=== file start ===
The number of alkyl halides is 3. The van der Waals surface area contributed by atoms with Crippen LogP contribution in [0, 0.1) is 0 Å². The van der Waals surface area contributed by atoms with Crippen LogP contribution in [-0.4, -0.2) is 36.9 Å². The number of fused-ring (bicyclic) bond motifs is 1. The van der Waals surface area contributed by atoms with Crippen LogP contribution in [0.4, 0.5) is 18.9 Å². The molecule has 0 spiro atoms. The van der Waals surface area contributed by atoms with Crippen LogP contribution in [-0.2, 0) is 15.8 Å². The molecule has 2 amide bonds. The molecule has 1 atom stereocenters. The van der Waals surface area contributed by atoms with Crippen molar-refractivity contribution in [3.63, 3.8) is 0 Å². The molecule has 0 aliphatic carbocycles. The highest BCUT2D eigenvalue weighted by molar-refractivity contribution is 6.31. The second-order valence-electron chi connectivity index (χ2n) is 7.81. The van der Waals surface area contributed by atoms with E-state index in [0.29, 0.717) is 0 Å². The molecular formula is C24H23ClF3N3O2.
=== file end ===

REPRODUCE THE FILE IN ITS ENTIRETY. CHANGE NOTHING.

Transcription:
The number of alkyl halides is 3. The van der Waals surface area contributed by atoms with Crippen LogP contribution in [0, 0.1) is 0 Å². The van der Waals surface area contributed by atoms with Crippen LogP contribution in [-0.4, -0.2) is 36.9 Å². The number of fused-ring (bicyclic) bond motifs is 1. The van der Waals surface area contributed by atoms with Crippen LogP contribution in [0.4, 0.5) is 18.9 Å². The molecule has 0 spiro atoms. The van der Waals surface area contributed by atoms with Crippen LogP contribution in [-0.2, 0) is 15.8 Å². The molecule has 2 amide bonds. The molecule has 1 atom stereocenters. The van der Waals surface area contributed by atoms with Crippen molar-refractivity contribution in [3.63, 3.8) is 0 Å². The molecule has 0 aliphatic carbocycles. The highest BCUT2D eigenvalue weighted by molar-refractivity contribution is 6.31. The second-order valence-electron chi connectivity index (χ2n) is 7.81. The van der Waals surface area contributed by atoms with E-state index in [0.29, 0.717) is 0 Å². The molecular formula is C24H23ClF3N3O2.